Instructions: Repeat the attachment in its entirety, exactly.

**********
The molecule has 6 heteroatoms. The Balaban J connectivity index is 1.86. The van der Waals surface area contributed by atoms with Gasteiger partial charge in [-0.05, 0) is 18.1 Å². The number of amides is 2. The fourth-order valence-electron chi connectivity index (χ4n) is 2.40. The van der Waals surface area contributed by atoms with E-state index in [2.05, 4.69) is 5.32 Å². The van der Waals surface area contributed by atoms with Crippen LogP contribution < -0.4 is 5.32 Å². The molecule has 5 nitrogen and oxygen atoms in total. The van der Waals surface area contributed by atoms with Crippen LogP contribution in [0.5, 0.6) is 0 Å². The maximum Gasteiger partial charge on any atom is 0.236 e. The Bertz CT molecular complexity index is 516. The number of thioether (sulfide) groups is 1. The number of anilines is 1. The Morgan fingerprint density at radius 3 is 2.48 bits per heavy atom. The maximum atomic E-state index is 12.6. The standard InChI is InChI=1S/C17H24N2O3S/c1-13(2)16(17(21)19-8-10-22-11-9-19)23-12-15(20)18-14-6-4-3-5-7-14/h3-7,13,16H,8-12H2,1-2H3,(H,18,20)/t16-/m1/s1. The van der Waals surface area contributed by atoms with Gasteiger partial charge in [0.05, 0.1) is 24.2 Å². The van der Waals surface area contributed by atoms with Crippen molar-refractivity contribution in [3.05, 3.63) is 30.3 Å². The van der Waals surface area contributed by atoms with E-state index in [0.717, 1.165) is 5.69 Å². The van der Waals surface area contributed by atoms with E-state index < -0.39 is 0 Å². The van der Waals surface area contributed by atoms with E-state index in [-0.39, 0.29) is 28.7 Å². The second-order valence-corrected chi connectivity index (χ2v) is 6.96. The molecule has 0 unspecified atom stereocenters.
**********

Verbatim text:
The molecule has 6 heteroatoms. The Balaban J connectivity index is 1.86. The van der Waals surface area contributed by atoms with Gasteiger partial charge in [-0.05, 0) is 18.1 Å². The number of amides is 2. The fourth-order valence-electron chi connectivity index (χ4n) is 2.40. The van der Waals surface area contributed by atoms with E-state index in [2.05, 4.69) is 5.32 Å². The van der Waals surface area contributed by atoms with Crippen LogP contribution < -0.4 is 5.32 Å². The molecule has 5 nitrogen and oxygen atoms in total. The van der Waals surface area contributed by atoms with Crippen LogP contribution in [0.5, 0.6) is 0 Å². The maximum Gasteiger partial charge on any atom is 0.236 e. The Bertz CT molecular complexity index is 516. The number of thioether (sulfide) groups is 1. The number of anilines is 1. The Morgan fingerprint density at radius 3 is 2.48 bits per heavy atom. The maximum atomic E-state index is 12.6. The standard InChI is InChI=1S/C17H24N2O3S/c1-13(2)16(17(21)19-8-10-22-11-9-19)23-12-15(20)18-14-6-4-3-5-7-14/h3-7,13,16H,8-12H2,1-2H3,(H,18,20)/t16-/m1/s1. The van der Waals surface area contributed by atoms with Gasteiger partial charge in [0.05, 0.1) is 24.2 Å². The van der Waals surface area contributed by atoms with Crippen molar-refractivity contribution in [3.05, 3.63) is 30.3 Å². The van der Waals surface area contributed by atoms with E-state index in [0.717, 1.165) is 5.69 Å². The van der Waals surface area contributed by atoms with E-state index < -0.39 is 0 Å². The van der Waals surface area contributed by atoms with E-state index in [-0.39, 0.29) is 28.7 Å². The second-order valence-corrected chi connectivity index (χ2v) is 6.96. The molecule has 0 unspecified atom stereocenters.